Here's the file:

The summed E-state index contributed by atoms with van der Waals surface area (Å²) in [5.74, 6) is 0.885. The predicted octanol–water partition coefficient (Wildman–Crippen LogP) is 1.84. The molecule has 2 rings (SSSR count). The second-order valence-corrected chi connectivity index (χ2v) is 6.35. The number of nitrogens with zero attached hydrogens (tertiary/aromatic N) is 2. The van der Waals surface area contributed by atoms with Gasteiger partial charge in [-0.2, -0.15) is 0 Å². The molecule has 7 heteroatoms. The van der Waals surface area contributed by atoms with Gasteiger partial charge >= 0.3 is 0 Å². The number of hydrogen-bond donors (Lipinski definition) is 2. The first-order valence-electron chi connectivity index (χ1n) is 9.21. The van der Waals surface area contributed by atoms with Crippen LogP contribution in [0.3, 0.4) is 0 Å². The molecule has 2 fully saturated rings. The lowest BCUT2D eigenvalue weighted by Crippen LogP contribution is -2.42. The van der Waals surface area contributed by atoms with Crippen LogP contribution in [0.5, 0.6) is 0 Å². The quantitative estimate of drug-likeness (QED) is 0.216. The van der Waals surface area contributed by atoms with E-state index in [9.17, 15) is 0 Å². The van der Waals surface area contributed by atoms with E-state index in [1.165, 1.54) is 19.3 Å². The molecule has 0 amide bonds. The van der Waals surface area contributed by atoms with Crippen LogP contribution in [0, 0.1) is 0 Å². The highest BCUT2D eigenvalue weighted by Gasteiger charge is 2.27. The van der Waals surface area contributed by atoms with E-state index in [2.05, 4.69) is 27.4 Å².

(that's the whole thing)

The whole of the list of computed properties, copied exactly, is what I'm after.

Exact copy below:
The summed E-state index contributed by atoms with van der Waals surface area (Å²) in [5.74, 6) is 0.885. The predicted octanol–water partition coefficient (Wildman–Crippen LogP) is 1.84. The molecule has 2 rings (SSSR count). The second-order valence-corrected chi connectivity index (χ2v) is 6.35. The number of nitrogens with zero attached hydrogens (tertiary/aromatic N) is 2. The van der Waals surface area contributed by atoms with Gasteiger partial charge in [-0.2, -0.15) is 0 Å². The molecule has 7 heteroatoms. The van der Waals surface area contributed by atoms with Gasteiger partial charge >= 0.3 is 0 Å². The number of hydrogen-bond donors (Lipinski definition) is 2. The first-order valence-electron chi connectivity index (χ1n) is 9.21. The van der Waals surface area contributed by atoms with Crippen LogP contribution in [0.3, 0.4) is 0 Å². The molecule has 2 fully saturated rings. The lowest BCUT2D eigenvalue weighted by Crippen LogP contribution is -2.42. The van der Waals surface area contributed by atoms with Crippen LogP contribution in [0.5, 0.6) is 0 Å². The quantitative estimate of drug-likeness (QED) is 0.216. The van der Waals surface area contributed by atoms with E-state index in [9.17, 15) is 0 Å². The van der Waals surface area contributed by atoms with E-state index in [1.165, 1.54) is 19.3 Å². The molecule has 0 amide bonds. The van der Waals surface area contributed by atoms with Crippen LogP contribution in [0, 0.1) is 0 Å². The highest BCUT2D eigenvalue weighted by Gasteiger charge is 2.27. The van der Waals surface area contributed by atoms with E-state index in [2.05, 4.69) is 27.4 Å².